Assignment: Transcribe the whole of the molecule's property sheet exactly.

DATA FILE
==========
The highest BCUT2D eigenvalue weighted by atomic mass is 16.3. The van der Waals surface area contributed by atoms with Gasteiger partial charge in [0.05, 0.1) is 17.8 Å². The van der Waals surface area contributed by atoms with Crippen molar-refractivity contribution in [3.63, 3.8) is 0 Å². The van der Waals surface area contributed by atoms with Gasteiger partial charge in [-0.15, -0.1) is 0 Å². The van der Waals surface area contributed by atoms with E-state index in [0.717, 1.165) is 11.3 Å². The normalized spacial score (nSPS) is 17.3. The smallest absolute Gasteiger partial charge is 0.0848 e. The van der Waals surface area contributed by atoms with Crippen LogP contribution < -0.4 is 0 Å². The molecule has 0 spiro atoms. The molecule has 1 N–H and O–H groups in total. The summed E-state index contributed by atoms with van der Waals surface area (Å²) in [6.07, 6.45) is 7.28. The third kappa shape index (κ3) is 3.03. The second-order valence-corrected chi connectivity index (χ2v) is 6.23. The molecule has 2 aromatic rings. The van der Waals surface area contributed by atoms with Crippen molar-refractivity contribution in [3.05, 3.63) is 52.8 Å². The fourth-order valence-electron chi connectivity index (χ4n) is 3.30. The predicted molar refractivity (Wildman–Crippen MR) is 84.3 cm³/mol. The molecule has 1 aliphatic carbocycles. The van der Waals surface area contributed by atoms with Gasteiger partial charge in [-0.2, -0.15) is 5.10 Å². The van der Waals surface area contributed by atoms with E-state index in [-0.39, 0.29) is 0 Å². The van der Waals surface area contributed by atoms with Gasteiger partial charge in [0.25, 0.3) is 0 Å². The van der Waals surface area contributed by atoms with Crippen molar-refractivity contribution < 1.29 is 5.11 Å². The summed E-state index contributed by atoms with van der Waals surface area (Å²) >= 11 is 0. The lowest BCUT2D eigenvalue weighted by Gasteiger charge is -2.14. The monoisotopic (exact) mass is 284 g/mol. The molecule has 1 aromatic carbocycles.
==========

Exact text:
The highest BCUT2D eigenvalue weighted by atomic mass is 16.3. The van der Waals surface area contributed by atoms with Gasteiger partial charge in [0.05, 0.1) is 17.8 Å². The van der Waals surface area contributed by atoms with Crippen molar-refractivity contribution in [3.63, 3.8) is 0 Å². The van der Waals surface area contributed by atoms with Gasteiger partial charge in [-0.15, -0.1) is 0 Å². The van der Waals surface area contributed by atoms with E-state index in [0.717, 1.165) is 11.3 Å². The normalized spacial score (nSPS) is 17.3. The smallest absolute Gasteiger partial charge is 0.0848 e. The van der Waals surface area contributed by atoms with Crippen LogP contribution < -0.4 is 0 Å². The molecule has 0 spiro atoms. The molecule has 1 N–H and O–H groups in total. The summed E-state index contributed by atoms with van der Waals surface area (Å²) in [6.07, 6.45) is 7.28. The third kappa shape index (κ3) is 3.03. The second-order valence-corrected chi connectivity index (χ2v) is 6.23. The molecule has 2 aromatic rings. The van der Waals surface area contributed by atoms with Crippen molar-refractivity contribution in [3.05, 3.63) is 52.8 Å². The fourth-order valence-electron chi connectivity index (χ4n) is 3.30. The predicted molar refractivity (Wildman–Crippen MR) is 84.3 cm³/mol. The molecule has 1 aliphatic carbocycles. The van der Waals surface area contributed by atoms with Gasteiger partial charge in [-0.2, -0.15) is 5.10 Å². The van der Waals surface area contributed by atoms with E-state index in [-0.39, 0.29) is 0 Å². The van der Waals surface area contributed by atoms with Gasteiger partial charge in [0.25, 0.3) is 0 Å². The van der Waals surface area contributed by atoms with Crippen molar-refractivity contribution < 1.29 is 5.11 Å². The summed E-state index contributed by atoms with van der Waals surface area (Å²) >= 11 is 0. The lowest BCUT2D eigenvalue weighted by Gasteiger charge is -2.14. The monoisotopic (exact) mass is 284 g/mol. The molecule has 1 aromatic carbocycles.